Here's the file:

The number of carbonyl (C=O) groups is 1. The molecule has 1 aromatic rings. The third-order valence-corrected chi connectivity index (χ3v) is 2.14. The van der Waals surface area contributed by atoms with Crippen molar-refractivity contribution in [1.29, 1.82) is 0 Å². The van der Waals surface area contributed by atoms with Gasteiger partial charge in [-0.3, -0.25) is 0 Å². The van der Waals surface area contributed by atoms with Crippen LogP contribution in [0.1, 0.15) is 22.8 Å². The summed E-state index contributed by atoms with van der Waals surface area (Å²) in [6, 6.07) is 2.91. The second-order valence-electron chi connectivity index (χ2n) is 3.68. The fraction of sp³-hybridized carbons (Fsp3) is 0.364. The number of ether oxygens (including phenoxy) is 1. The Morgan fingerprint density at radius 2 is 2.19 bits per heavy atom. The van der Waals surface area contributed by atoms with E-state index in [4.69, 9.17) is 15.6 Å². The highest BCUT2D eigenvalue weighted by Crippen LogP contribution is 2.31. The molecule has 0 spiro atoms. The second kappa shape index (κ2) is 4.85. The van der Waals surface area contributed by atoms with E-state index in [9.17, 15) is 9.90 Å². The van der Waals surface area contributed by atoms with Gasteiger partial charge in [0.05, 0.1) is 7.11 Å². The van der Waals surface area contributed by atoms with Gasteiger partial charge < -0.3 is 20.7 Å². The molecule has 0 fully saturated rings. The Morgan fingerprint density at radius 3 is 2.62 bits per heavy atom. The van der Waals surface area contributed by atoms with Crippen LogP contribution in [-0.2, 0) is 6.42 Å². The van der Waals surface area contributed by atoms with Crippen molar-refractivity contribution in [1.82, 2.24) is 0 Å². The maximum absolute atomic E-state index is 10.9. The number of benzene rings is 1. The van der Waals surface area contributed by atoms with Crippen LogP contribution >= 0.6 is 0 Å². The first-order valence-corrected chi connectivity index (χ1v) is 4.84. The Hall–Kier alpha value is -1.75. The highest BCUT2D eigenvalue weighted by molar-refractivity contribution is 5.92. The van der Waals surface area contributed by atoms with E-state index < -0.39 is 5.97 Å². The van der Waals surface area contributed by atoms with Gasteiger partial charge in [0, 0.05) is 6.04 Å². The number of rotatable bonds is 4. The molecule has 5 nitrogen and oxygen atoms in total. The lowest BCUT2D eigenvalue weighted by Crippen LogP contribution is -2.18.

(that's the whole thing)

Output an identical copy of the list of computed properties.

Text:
The number of carbonyl (C=O) groups is 1. The molecule has 1 aromatic rings. The third-order valence-corrected chi connectivity index (χ3v) is 2.14. The van der Waals surface area contributed by atoms with Crippen molar-refractivity contribution in [1.29, 1.82) is 0 Å². The van der Waals surface area contributed by atoms with Gasteiger partial charge in [-0.3, -0.25) is 0 Å². The van der Waals surface area contributed by atoms with Crippen LogP contribution in [0.1, 0.15) is 22.8 Å². The summed E-state index contributed by atoms with van der Waals surface area (Å²) in [6, 6.07) is 2.91. The second-order valence-electron chi connectivity index (χ2n) is 3.68. The fraction of sp³-hybridized carbons (Fsp3) is 0.364. The number of ether oxygens (including phenoxy) is 1. The Morgan fingerprint density at radius 2 is 2.19 bits per heavy atom. The van der Waals surface area contributed by atoms with E-state index in [4.69, 9.17) is 15.6 Å². The highest BCUT2D eigenvalue weighted by Crippen LogP contribution is 2.31. The molecule has 0 spiro atoms. The second kappa shape index (κ2) is 4.85. The van der Waals surface area contributed by atoms with E-state index in [9.17, 15) is 9.90 Å². The van der Waals surface area contributed by atoms with Gasteiger partial charge in [0.05, 0.1) is 7.11 Å². The van der Waals surface area contributed by atoms with Gasteiger partial charge < -0.3 is 20.7 Å². The molecule has 0 fully saturated rings. The Morgan fingerprint density at radius 3 is 2.62 bits per heavy atom. The van der Waals surface area contributed by atoms with Crippen LogP contribution in [-0.2, 0) is 6.42 Å². The van der Waals surface area contributed by atoms with Crippen molar-refractivity contribution in [1.82, 2.24) is 0 Å². The maximum absolute atomic E-state index is 10.9. The number of benzene rings is 1. The van der Waals surface area contributed by atoms with Crippen LogP contribution >= 0.6 is 0 Å². The first-order valence-corrected chi connectivity index (χ1v) is 4.84. The Hall–Kier alpha value is -1.75. The highest BCUT2D eigenvalue weighted by molar-refractivity contribution is 5.92. The van der Waals surface area contributed by atoms with E-state index < -0.39 is 5.97 Å². The van der Waals surface area contributed by atoms with Gasteiger partial charge in [0, 0.05) is 6.04 Å². The number of rotatable bonds is 4. The molecule has 5 nitrogen and oxygen atoms in total. The lowest BCUT2D eigenvalue weighted by Crippen LogP contribution is -2.18.